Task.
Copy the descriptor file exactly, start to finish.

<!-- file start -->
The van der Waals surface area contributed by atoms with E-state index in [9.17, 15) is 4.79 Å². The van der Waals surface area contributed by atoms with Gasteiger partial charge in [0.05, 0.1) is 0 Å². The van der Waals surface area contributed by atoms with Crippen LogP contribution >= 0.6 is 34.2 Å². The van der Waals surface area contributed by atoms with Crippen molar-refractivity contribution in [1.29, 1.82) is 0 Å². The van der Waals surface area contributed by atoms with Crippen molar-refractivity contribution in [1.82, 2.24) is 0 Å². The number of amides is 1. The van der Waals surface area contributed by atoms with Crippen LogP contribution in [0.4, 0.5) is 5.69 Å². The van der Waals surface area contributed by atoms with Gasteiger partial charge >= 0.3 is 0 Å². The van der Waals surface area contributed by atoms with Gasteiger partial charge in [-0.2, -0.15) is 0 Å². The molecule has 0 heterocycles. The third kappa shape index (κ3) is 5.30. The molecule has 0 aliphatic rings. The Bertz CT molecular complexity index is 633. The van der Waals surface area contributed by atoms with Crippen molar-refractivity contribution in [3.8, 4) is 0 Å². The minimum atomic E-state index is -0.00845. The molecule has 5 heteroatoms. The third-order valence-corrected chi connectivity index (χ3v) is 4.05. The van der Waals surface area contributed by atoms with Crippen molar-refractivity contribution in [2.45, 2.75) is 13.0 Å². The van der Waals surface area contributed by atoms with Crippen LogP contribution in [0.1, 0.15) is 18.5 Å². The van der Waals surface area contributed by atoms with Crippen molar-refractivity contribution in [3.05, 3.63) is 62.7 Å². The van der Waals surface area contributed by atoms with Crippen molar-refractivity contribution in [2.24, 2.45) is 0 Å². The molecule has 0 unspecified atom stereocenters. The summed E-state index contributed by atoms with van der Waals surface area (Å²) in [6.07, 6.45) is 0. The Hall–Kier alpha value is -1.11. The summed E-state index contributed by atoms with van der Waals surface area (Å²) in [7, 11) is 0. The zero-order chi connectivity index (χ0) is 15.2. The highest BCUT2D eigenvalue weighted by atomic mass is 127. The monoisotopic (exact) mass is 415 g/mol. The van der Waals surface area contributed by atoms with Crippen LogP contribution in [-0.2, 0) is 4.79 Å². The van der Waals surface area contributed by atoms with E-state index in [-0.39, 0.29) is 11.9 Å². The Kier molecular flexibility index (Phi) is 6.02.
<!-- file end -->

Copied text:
The van der Waals surface area contributed by atoms with E-state index in [9.17, 15) is 4.79 Å². The van der Waals surface area contributed by atoms with Gasteiger partial charge in [0.05, 0.1) is 0 Å². The van der Waals surface area contributed by atoms with Crippen LogP contribution >= 0.6 is 34.2 Å². The van der Waals surface area contributed by atoms with Crippen molar-refractivity contribution in [1.29, 1.82) is 0 Å². The van der Waals surface area contributed by atoms with Crippen molar-refractivity contribution in [1.82, 2.24) is 0 Å². The number of amides is 1. The van der Waals surface area contributed by atoms with Crippen LogP contribution in [0.4, 0.5) is 5.69 Å². The van der Waals surface area contributed by atoms with Gasteiger partial charge >= 0.3 is 0 Å². The van der Waals surface area contributed by atoms with Gasteiger partial charge in [-0.2, -0.15) is 0 Å². The molecule has 0 heterocycles. The third kappa shape index (κ3) is 5.30. The molecule has 0 aliphatic rings. The Bertz CT molecular complexity index is 633. The van der Waals surface area contributed by atoms with Crippen molar-refractivity contribution in [3.8, 4) is 0 Å². The minimum atomic E-state index is -0.00845. The molecule has 5 heteroatoms. The third-order valence-corrected chi connectivity index (χ3v) is 4.05. The van der Waals surface area contributed by atoms with Crippen molar-refractivity contribution in [2.45, 2.75) is 13.0 Å². The van der Waals surface area contributed by atoms with Crippen LogP contribution in [0.1, 0.15) is 18.5 Å². The van der Waals surface area contributed by atoms with Crippen molar-refractivity contribution in [3.05, 3.63) is 62.7 Å². The van der Waals surface area contributed by atoms with Crippen molar-refractivity contribution in [2.24, 2.45) is 0 Å². The molecule has 0 unspecified atom stereocenters. The summed E-state index contributed by atoms with van der Waals surface area (Å²) in [6.07, 6.45) is 0. The Hall–Kier alpha value is -1.11. The summed E-state index contributed by atoms with van der Waals surface area (Å²) in [7, 11) is 0. The zero-order chi connectivity index (χ0) is 15.2. The highest BCUT2D eigenvalue weighted by atomic mass is 127. The monoisotopic (exact) mass is 415 g/mol. The van der Waals surface area contributed by atoms with Crippen LogP contribution in [-0.2, 0) is 4.79 Å². The van der Waals surface area contributed by atoms with E-state index in [-0.39, 0.29) is 11.9 Å². The Kier molecular flexibility index (Phi) is 6.02.